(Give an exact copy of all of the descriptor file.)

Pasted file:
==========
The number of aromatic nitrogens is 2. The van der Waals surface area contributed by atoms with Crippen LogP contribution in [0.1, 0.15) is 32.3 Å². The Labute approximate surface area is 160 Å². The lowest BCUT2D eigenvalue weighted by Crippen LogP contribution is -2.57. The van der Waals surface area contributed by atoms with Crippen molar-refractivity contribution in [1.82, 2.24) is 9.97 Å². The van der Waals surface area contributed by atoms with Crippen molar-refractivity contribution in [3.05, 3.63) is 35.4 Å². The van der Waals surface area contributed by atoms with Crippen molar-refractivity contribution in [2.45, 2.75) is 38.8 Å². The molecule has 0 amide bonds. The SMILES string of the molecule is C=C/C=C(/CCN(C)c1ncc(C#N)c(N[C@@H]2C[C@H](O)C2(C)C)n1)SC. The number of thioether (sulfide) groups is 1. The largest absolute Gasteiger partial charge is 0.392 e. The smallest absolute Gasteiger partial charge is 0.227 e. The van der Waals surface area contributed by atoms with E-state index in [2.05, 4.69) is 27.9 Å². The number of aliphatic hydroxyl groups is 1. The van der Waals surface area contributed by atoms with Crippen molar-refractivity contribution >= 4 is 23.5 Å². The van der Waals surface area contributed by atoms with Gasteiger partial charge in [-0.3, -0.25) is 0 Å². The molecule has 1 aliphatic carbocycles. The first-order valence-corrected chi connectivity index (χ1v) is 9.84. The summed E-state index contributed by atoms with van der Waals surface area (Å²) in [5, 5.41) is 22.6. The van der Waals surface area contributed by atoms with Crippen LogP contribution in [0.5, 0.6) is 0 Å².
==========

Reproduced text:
The number of aromatic nitrogens is 2. The van der Waals surface area contributed by atoms with Crippen LogP contribution in [0.1, 0.15) is 32.3 Å². The Labute approximate surface area is 160 Å². The lowest BCUT2D eigenvalue weighted by Crippen LogP contribution is -2.57. The van der Waals surface area contributed by atoms with Crippen molar-refractivity contribution in [1.82, 2.24) is 9.97 Å². The van der Waals surface area contributed by atoms with Crippen molar-refractivity contribution in [3.05, 3.63) is 35.4 Å². The van der Waals surface area contributed by atoms with Crippen molar-refractivity contribution in [2.45, 2.75) is 38.8 Å². The molecule has 0 amide bonds. The SMILES string of the molecule is C=C/C=C(/CCN(C)c1ncc(C#N)c(N[C@@H]2C[C@H](O)C2(C)C)n1)SC. The number of thioether (sulfide) groups is 1. The largest absolute Gasteiger partial charge is 0.392 e. The smallest absolute Gasteiger partial charge is 0.227 e. The van der Waals surface area contributed by atoms with E-state index in [2.05, 4.69) is 27.9 Å². The number of aliphatic hydroxyl groups is 1. The van der Waals surface area contributed by atoms with Crippen molar-refractivity contribution >= 4 is 23.5 Å². The van der Waals surface area contributed by atoms with Gasteiger partial charge in [-0.3, -0.25) is 0 Å². The molecule has 1 aliphatic carbocycles. The first-order valence-corrected chi connectivity index (χ1v) is 9.84. The summed E-state index contributed by atoms with van der Waals surface area (Å²) in [5, 5.41) is 22.6. The van der Waals surface area contributed by atoms with Crippen LogP contribution in [0.5, 0.6) is 0 Å².